News & Views

Activating seeking systems and the benefits of greater worker engagement

What gets you out of bed in the morning? For me, literally, it’s often having to tend to a screaming toddler. Figuratively, my stimuluses are perhaps more complex. Maslow’s hierarchy of needs, which formed the basis for motivational theory, suggest that basic needs such as food, water and security come first before psychological and self-fulfilment needs. I’m fortunate to now be in a comfortable position in terms of satisfying those fundamental necessities and I’m looking for something more from my career. Perhaps it’s taken me too long to recognise that.

Millennials certainly do, so when it comes to recruitment and retention, as an industry, we are not just competing in terms of formal training opportunities, salary, and reward packages, we are also competing in terms of employee experience. This means that we need to activate part of their brains described by Jaak Panskeep in Affective Neuroscience as the seeking system. When we follow our seeking system it releases a chemical called dopamine, which is a neurotransmitter linked to pleasure. We evolved to explore and experiment, but the problem today is that so many of our management systems are designed to control the role of people in our operations. In an industry such as construction this is understandable, given the safety implications of for instance, trialling an alternative technique without a thorough examination of the associated risks. However, we need to find ways of ensuring that employees have an ability to experiment and form a connection with the product at hand. Undertaken successfully, we can drive intrinsic motivations in our teams which can be more powerful that than extrinsic motivations such as financial compensation for the individual and this offers huge potential for business leaders. The enthusiasm and creativity that can be delivered as a result of this exploration can be catalysts for growth too. Through the corporation tax relief scheme for research and development the government offers huge financial incentives for businesses to explore this potential.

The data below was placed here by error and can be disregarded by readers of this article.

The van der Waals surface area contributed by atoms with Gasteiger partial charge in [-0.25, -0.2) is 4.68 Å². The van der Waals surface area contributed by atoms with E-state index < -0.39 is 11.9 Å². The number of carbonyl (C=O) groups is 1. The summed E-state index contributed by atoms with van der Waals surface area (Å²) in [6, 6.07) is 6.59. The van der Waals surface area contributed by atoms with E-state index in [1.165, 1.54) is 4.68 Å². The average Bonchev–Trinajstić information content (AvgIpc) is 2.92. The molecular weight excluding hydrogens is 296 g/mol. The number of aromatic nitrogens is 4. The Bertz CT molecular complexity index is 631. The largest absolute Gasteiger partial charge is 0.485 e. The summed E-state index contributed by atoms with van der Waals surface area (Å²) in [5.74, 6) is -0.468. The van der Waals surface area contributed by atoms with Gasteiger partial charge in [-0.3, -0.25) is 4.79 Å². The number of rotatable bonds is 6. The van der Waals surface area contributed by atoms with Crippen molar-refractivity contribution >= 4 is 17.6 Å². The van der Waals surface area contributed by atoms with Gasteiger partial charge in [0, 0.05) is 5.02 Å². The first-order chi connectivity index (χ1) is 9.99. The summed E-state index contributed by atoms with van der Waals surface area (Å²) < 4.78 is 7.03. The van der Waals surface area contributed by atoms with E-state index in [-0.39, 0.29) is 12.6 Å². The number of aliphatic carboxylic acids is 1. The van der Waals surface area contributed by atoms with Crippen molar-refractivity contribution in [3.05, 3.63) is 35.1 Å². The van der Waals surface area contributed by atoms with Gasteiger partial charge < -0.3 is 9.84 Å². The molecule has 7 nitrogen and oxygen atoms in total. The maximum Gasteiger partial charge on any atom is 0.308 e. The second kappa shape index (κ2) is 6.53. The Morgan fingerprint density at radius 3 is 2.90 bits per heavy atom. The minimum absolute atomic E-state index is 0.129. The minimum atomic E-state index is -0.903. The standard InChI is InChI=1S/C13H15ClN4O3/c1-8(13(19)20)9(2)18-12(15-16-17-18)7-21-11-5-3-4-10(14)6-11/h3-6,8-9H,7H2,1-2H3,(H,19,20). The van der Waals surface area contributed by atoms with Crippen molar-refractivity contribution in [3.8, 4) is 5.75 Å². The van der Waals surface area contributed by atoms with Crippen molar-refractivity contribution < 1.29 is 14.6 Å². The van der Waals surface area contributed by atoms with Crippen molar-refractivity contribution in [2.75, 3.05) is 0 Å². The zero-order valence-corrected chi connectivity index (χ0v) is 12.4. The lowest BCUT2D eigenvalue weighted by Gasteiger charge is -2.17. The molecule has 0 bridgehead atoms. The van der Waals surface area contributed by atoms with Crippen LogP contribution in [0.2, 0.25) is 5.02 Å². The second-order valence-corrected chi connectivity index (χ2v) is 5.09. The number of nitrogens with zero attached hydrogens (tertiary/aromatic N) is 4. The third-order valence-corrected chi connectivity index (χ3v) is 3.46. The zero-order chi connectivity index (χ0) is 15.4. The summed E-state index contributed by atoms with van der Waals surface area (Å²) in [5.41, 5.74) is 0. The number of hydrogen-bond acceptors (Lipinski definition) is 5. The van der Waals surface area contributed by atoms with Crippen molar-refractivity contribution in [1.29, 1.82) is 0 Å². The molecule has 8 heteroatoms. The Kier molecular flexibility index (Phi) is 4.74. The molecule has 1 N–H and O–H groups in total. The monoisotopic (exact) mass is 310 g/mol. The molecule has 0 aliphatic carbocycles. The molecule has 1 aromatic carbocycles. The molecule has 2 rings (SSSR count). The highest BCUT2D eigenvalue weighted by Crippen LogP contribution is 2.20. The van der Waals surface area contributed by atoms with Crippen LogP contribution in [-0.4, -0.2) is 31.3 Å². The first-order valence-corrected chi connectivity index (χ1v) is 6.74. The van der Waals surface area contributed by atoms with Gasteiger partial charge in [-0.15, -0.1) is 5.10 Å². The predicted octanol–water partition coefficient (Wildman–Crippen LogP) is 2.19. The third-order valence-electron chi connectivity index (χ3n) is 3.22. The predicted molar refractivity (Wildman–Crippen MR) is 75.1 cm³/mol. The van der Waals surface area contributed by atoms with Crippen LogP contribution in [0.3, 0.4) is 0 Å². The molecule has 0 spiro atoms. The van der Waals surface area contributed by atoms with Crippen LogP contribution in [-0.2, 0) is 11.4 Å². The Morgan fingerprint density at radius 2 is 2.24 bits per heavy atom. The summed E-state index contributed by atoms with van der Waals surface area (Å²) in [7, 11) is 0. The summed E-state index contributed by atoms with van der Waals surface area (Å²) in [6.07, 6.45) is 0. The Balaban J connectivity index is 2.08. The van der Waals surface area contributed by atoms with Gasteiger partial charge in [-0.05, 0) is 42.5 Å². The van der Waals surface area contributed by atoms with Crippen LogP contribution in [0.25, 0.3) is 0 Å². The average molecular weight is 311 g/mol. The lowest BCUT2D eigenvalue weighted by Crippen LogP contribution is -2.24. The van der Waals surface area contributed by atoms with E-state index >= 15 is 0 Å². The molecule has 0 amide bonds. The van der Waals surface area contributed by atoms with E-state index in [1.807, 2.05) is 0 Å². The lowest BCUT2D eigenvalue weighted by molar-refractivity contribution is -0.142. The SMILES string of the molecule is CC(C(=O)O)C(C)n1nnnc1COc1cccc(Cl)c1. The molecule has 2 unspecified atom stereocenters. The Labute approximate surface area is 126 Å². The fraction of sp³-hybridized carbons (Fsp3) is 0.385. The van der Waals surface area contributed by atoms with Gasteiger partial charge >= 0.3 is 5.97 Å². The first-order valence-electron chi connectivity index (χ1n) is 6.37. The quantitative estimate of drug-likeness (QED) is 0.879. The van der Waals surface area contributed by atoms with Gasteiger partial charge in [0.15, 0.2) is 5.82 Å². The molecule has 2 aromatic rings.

So, what areas should we be looking to develop? New, clean, green and advanced technologies are clearly an attraction to a younger generation. Network Rail has understandably been keen to highlight the use of drones to inspect its slopes, bridges, and other assets remotely. The piling industry needs to do the same and can already point to the use of remote rig management software such as Soilmec’s Drill Mate System and remote-controlled plant. Many early career operatives will be excited to learn that funding is being made available to support the use of a simulator in order that hours can be logged before undertaking unsupervised drilling on site. For our designers we can assert that the use of complex three-dimensional building information modelling and geotechnical design software is becoming common place.